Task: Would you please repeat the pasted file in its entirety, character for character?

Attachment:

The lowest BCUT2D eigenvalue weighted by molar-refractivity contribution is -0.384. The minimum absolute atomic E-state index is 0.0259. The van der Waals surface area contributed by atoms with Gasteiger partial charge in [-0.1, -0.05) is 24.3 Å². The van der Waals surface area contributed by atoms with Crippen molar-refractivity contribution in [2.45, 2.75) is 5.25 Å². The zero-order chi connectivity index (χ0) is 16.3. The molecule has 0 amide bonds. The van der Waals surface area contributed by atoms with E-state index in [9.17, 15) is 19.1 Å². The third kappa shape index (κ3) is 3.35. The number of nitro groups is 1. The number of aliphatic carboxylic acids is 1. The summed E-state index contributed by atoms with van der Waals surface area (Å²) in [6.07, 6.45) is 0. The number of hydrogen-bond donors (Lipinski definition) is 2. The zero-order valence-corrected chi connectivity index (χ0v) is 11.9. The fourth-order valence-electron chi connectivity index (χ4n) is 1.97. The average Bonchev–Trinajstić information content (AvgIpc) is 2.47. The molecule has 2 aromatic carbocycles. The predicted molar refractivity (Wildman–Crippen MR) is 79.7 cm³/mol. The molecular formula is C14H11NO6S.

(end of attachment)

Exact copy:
The lowest BCUT2D eigenvalue weighted by molar-refractivity contribution is -0.384. The minimum absolute atomic E-state index is 0.0259. The van der Waals surface area contributed by atoms with Gasteiger partial charge in [-0.1, -0.05) is 24.3 Å². The van der Waals surface area contributed by atoms with Crippen molar-refractivity contribution in [2.45, 2.75) is 5.25 Å². The zero-order chi connectivity index (χ0) is 16.3. The molecule has 0 amide bonds. The van der Waals surface area contributed by atoms with E-state index in [9.17, 15) is 19.1 Å². The third kappa shape index (κ3) is 3.35. The number of nitro groups is 1. The number of aliphatic carboxylic acids is 1. The summed E-state index contributed by atoms with van der Waals surface area (Å²) in [6.07, 6.45) is 0. The number of hydrogen-bond donors (Lipinski definition) is 2. The zero-order valence-corrected chi connectivity index (χ0v) is 11.9. The fourth-order valence-electron chi connectivity index (χ4n) is 1.97. The average Bonchev–Trinajstić information content (AvgIpc) is 2.47. The molecule has 2 aromatic carbocycles. The predicted molar refractivity (Wildman–Crippen MR) is 79.7 cm³/mol. The molecular formula is C14H11NO6S.